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Many governments worldwide are setting more stringent targets for reductions in energy use in government/public buildings. Buildings constructed more than 10 years ago account for a major share of energy used by the building stock. However, the funding and “know-how” (applied knowledge) available for owner-directed energy retrofit projects has not kept pace with new requirements. With typical retrofit projects, reduction of energy use varies between 10 and 20%, while actual executed renovation projects show that energy use reduction can exceed 50%, and can cost-effectively achieve the Passive House standard or even approach net zero-energy status (EBC Annex 61 2017a, Hermelink and Müller 2010; NBI 2014; RICS 2013; Shonder and Nasseri 2015; Miller and Higgins 2015; Emmerich et al. 2011).

Building energy efficiency (EE) ranks first in approaches with resource efficiency potential with a total resource benefit of approximately $700 billion until 2030. EE is by far the cheapest way to cut CO2 emissions (McKinsey 2011, IPCC 2007). However, according to an IEA study (IEA 2014a), more than 80% of savings potential in building sector remains untapped. Thus, the share of deployed EE in the building sector is lower than in the Industry, Transport, and Energy generation sectors. Estimates for the deep renovation potentials show: €600-900bn investment potential, €1000-1300bn savings potential, 70% energy-saving potential, and 90% CO2 reduction potential.

Inhaltsverzeichnis

Frontmatter

Chapter 1. Introduction

Abstract
Many governments worldwide are setting more stringent targets for reduction in energy use in government/public buildings. Buildings constructed more than 10 years ago account for a major share of energy used by the building stock.
Alexander Zhivov, Rüdiger Lohse

Chapter 2. Deep Energy Retrofit in Public Buildings—EBC Annex 61 Approach

Abstract
Research under the IEA EBC Annex 61 has been conducted with a goal of providing a framework, selected tools, and guidelines to significantly reduce energy use (by more than 50%) in government and public buildings constructed before the 1980s with low internal loads (e.g., office buildings, dormitories, barracks, public housing, and educational buildings) undergoing major renovation.
Alexander Zhivov, Rüdiger Lohse

Chapter 3. What is Deep Energy Retrofit?

Abstract
Although the term “Deep Energy Retrofit” is currently widely used, there is no established global definition. Since the energy crisis of the 1970s, energy requirements pertaining to new construction and building renovation worldwide have significantly improved. Since the 1980s, building energy use requirements in the United States have improved by more than 50% (calculated without consideration of plug loads).
Alexander Zhivov, Rüdiger Lohse

Chapter 4. Deep Energy Retrofit Versus Shallow Renovation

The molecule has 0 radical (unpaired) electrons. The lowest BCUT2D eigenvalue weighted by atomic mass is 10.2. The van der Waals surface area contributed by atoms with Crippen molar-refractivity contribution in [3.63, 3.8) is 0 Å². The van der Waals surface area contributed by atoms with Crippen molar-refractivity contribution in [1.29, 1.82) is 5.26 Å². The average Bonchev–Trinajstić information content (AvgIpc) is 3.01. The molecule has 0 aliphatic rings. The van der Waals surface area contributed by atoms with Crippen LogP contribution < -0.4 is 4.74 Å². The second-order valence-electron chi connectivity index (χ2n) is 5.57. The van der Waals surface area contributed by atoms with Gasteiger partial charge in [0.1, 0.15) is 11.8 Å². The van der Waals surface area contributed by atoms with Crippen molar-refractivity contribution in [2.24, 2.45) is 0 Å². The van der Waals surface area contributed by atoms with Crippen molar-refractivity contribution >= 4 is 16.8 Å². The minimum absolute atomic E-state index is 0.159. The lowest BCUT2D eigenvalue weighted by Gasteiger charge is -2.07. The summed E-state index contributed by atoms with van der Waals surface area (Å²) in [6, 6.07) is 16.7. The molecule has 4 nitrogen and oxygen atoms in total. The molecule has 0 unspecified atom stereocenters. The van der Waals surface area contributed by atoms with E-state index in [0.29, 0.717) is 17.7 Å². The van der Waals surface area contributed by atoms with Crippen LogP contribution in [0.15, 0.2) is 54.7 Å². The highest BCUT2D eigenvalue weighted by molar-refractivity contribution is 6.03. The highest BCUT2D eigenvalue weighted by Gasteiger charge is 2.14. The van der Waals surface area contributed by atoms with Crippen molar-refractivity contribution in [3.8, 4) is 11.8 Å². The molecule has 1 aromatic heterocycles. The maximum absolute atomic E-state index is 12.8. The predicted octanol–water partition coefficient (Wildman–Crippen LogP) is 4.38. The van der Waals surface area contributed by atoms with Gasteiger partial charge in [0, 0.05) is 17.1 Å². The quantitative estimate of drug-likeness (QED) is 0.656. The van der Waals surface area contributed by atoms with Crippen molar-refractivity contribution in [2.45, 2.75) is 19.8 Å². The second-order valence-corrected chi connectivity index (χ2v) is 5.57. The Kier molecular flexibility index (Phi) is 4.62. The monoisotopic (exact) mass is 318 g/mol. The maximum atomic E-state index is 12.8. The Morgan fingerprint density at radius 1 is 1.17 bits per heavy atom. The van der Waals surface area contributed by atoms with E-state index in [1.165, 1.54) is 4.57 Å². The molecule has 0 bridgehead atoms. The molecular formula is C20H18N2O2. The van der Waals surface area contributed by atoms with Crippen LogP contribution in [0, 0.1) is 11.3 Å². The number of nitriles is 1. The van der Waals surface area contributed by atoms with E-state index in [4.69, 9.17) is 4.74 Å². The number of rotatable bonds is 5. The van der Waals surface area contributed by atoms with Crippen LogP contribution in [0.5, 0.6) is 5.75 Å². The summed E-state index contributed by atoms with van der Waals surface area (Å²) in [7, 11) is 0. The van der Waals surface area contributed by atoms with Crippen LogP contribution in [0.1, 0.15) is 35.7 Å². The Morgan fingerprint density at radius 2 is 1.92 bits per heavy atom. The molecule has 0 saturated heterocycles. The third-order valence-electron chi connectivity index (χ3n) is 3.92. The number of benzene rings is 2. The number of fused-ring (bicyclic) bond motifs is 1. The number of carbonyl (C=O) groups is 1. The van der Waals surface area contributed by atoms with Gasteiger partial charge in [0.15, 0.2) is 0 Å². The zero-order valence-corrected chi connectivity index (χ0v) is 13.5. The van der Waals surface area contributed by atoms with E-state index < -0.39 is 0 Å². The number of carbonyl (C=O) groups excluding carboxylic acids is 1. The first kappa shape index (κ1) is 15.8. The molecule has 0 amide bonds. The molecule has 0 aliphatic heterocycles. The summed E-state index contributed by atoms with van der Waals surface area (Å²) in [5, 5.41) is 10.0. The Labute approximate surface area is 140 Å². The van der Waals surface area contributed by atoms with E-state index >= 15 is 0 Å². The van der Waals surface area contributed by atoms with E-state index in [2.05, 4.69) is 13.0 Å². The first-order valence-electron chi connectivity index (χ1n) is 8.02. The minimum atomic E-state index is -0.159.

Abstract
Current studies show that the typical approach to refurbishing the building stock is to follow a “shallow renovation” track that focuses on single measures; partial refurbishments; primarily on lighting retrofits, HVAC replacement, and retro-commissioning; and other ECMs that provide low risk and short payback periods.
Alexander Zhivov, Rüdiger Lohse

Chapter 5. Major Renovation and Deep Energy Retrofit

Abstract
Typical energy efficiency improvement projects are planned as follows:
Alexander Zhivov, Rüdiger Lohse

Chapter 6. Product Delivery Quality Assurance Process

Abstract
To increase a building’s value and improve its indoor climate and thermal comfort, DER must adopt a QA process that, in addition to conventional understanding of QA, includes.
Alexander Zhivov, Rüdiger Lohse

Chapter 7. How to Make DER Cost-Effective?

Abstract
The scope of a DER project and its attractiveness to investors depends on the project’s cost-effectiveness. The standard method to analyze a project’s cost-effectiveness is by performing a life-cycle cost analysis (LCCA), which accounts for present and future costs of the project
Alexander Zhivov, Rüdiger Lohse

Chapter 8. Business Models for DER

Abstract
This section of the DER Technical Guide describes four business models that are available for energy efficiency retrofit projects to public and commercial sectors. For each business model, a product's value proposition, infrastructure, customers, and finances are described.
Alexander Zhivov, Rüdiger Lohse

Chapter 9. DER Financing

Abstract
DER requires cost-effective financing of high investment costs. For public entities, the impact of financing instruments on the balance sheet is relevant for decision-making.
Alexander Zhivov, Rüdiger Lohse

Chapter 10. Lessons Learned from Pilot Projects

Abstract
Some of the concepts developed under the EBC Annex 61 and described in the Technical and Business Guides and their combinations have been tested and further studied as a part of the EBC Annex 61 pilot projects, conducted in Germany, Denmark, the United States, and Estonia.
Alexander Zhivov, Rüdiger Lohse

Chapter 11. Conclusions

Abstract
Setting up a major renovation in the public building stock involves the allocation of a large amount of scarce public funding.
Alexander Zhivov, Rüdiger Lohse

Backmatter

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